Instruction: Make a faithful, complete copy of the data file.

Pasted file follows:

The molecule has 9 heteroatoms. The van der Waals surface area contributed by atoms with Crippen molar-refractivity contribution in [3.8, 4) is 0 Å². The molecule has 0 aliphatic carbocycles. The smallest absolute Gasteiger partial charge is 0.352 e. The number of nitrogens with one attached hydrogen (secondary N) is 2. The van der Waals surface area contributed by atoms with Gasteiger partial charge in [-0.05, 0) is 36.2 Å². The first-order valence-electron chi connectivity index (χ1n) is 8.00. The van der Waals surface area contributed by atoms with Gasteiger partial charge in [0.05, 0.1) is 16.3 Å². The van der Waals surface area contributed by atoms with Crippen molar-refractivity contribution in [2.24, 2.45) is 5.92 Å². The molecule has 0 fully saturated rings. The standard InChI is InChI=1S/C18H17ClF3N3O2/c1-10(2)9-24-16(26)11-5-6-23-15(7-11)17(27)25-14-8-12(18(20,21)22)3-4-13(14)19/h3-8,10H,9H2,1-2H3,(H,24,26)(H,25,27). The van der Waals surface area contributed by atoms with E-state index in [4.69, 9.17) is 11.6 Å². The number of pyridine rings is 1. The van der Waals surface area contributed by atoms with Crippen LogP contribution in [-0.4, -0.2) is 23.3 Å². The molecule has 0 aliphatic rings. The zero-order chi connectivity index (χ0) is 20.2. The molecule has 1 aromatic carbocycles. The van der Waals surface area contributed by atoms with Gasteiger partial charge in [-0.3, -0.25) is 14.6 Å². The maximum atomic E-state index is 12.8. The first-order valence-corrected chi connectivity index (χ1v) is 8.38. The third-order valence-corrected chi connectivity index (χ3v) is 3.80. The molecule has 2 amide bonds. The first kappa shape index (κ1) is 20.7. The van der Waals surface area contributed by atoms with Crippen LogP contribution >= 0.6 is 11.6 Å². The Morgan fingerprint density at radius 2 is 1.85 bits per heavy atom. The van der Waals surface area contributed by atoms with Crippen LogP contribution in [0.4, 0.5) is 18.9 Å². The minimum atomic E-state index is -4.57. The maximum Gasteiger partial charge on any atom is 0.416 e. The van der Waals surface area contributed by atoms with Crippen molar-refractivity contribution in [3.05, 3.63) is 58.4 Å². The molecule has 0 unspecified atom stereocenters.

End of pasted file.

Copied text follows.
The molecule has 9 heteroatoms. The van der Waals surface area contributed by atoms with Crippen molar-refractivity contribution in [3.8, 4) is 0 Å². The molecule has 0 aliphatic carbocycles. The smallest absolute Gasteiger partial charge is 0.352 e. The number of nitrogens with one attached hydrogen (secondary N) is 2. The van der Waals surface area contributed by atoms with Gasteiger partial charge in [-0.05, 0) is 36.2 Å². The first-order valence-electron chi connectivity index (χ1n) is 8.00. The van der Waals surface area contributed by atoms with Gasteiger partial charge in [0.05, 0.1) is 16.3 Å². The van der Waals surface area contributed by atoms with Crippen molar-refractivity contribution in [2.24, 2.45) is 5.92 Å². The molecule has 0 fully saturated rings. The standard InChI is InChI=1S/C18H17ClF3N3O2/c1-10(2)9-24-16(26)11-5-6-23-15(7-11)17(27)25-14-8-12(18(20,21)22)3-4-13(14)19/h3-8,10H,9H2,1-2H3,(H,24,26)(H,25,27). The van der Waals surface area contributed by atoms with E-state index in [4.69, 9.17) is 11.6 Å². The number of pyridine rings is 1. The van der Waals surface area contributed by atoms with Crippen LogP contribution in [-0.4, -0.2) is 23.3 Å². The molecule has 0 aliphatic rings. The zero-order chi connectivity index (χ0) is 20.2. The molecule has 1 aromatic carbocycles. The van der Waals surface area contributed by atoms with Gasteiger partial charge in [-0.3, -0.25) is 14.6 Å². The maximum atomic E-state index is 12.8. The first-order valence-corrected chi connectivity index (χ1v) is 8.38. The third-order valence-corrected chi connectivity index (χ3v) is 3.80. The molecule has 2 amide bonds. The first kappa shape index (κ1) is 20.7. The van der Waals surface area contributed by atoms with Crippen LogP contribution >= 0.6 is 11.6 Å². The Morgan fingerprint density at radius 2 is 1.85 bits per heavy atom. The van der Waals surface area contributed by atoms with Crippen LogP contribution in [0.4, 0.5) is 18.9 Å². The minimum atomic E-state index is -4.57. The maximum Gasteiger partial charge on any atom is 0.416 e. The van der Waals surface area contributed by atoms with Crippen molar-refractivity contribution in [3.05, 3.63) is 58.4 Å². The molecule has 0 unspecified atom stereocenters.